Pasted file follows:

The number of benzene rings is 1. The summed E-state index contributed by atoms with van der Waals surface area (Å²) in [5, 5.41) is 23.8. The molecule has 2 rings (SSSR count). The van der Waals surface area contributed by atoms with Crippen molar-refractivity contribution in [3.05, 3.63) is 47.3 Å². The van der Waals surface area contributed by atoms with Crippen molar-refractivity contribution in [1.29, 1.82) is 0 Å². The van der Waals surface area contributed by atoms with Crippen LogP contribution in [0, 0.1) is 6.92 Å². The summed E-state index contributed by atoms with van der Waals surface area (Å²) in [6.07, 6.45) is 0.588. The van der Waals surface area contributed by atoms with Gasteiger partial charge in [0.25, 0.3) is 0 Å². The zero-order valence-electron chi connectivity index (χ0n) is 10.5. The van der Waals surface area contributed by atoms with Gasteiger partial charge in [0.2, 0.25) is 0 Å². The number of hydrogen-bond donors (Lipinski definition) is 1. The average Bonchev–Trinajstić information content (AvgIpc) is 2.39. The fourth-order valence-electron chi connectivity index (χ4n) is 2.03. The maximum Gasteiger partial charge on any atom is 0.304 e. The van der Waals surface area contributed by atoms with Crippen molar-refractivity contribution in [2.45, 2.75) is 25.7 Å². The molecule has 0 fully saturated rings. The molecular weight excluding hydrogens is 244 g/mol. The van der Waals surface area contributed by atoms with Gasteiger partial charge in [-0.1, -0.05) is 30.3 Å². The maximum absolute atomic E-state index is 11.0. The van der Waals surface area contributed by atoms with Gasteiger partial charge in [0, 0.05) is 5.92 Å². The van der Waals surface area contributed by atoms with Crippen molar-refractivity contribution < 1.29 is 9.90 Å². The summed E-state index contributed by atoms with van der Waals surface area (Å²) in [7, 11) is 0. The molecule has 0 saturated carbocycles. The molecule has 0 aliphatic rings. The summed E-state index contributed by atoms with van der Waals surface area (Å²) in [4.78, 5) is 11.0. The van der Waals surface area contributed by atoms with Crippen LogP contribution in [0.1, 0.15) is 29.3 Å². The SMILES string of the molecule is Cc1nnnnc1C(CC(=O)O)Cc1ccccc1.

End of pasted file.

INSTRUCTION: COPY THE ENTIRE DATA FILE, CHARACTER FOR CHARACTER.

The number of benzene rings is 1. The summed E-state index contributed by atoms with van der Waals surface area (Å²) in [5, 5.41) is 23.8. The molecule has 2 rings (SSSR count). The van der Waals surface area contributed by atoms with Crippen molar-refractivity contribution in [3.05, 3.63) is 47.3 Å². The van der Waals surface area contributed by atoms with Crippen molar-refractivity contribution in [1.29, 1.82) is 0 Å². The van der Waals surface area contributed by atoms with Crippen LogP contribution in [0, 0.1) is 6.92 Å². The summed E-state index contributed by atoms with van der Waals surface area (Å²) in [6.07, 6.45) is 0.588. The van der Waals surface area contributed by atoms with Gasteiger partial charge in [0.25, 0.3) is 0 Å². The zero-order valence-electron chi connectivity index (χ0n) is 10.5. The van der Waals surface area contributed by atoms with Gasteiger partial charge in [0.2, 0.25) is 0 Å². The number of hydrogen-bond donors (Lipinski definition) is 1. The average Bonchev–Trinajstić information content (AvgIpc) is 2.39. The fourth-order valence-electron chi connectivity index (χ4n) is 2.03. The maximum Gasteiger partial charge on any atom is 0.304 e. The van der Waals surface area contributed by atoms with Crippen molar-refractivity contribution in [2.45, 2.75) is 25.7 Å². The molecule has 0 fully saturated rings. The molecular weight excluding hydrogens is 244 g/mol. The van der Waals surface area contributed by atoms with Gasteiger partial charge in [-0.1, -0.05) is 30.3 Å². The maximum absolute atomic E-state index is 11.0. The van der Waals surface area contributed by atoms with Gasteiger partial charge in [0, 0.05) is 5.92 Å². The van der Waals surface area contributed by atoms with Crippen molar-refractivity contribution < 1.29 is 9.90 Å². The summed E-state index contributed by atoms with van der Waals surface area (Å²) in [7, 11) is 0. The molecule has 0 saturated carbocycles. The molecule has 0 aliphatic rings. The summed E-state index contributed by atoms with van der Waals surface area (Å²) in [4.78, 5) is 11.0. The van der Waals surface area contributed by atoms with Crippen LogP contribution in [0.1, 0.15) is 29.3 Å². The SMILES string of the molecule is Cc1nnnnc1C(CC(=O)O)Cc1ccccc1.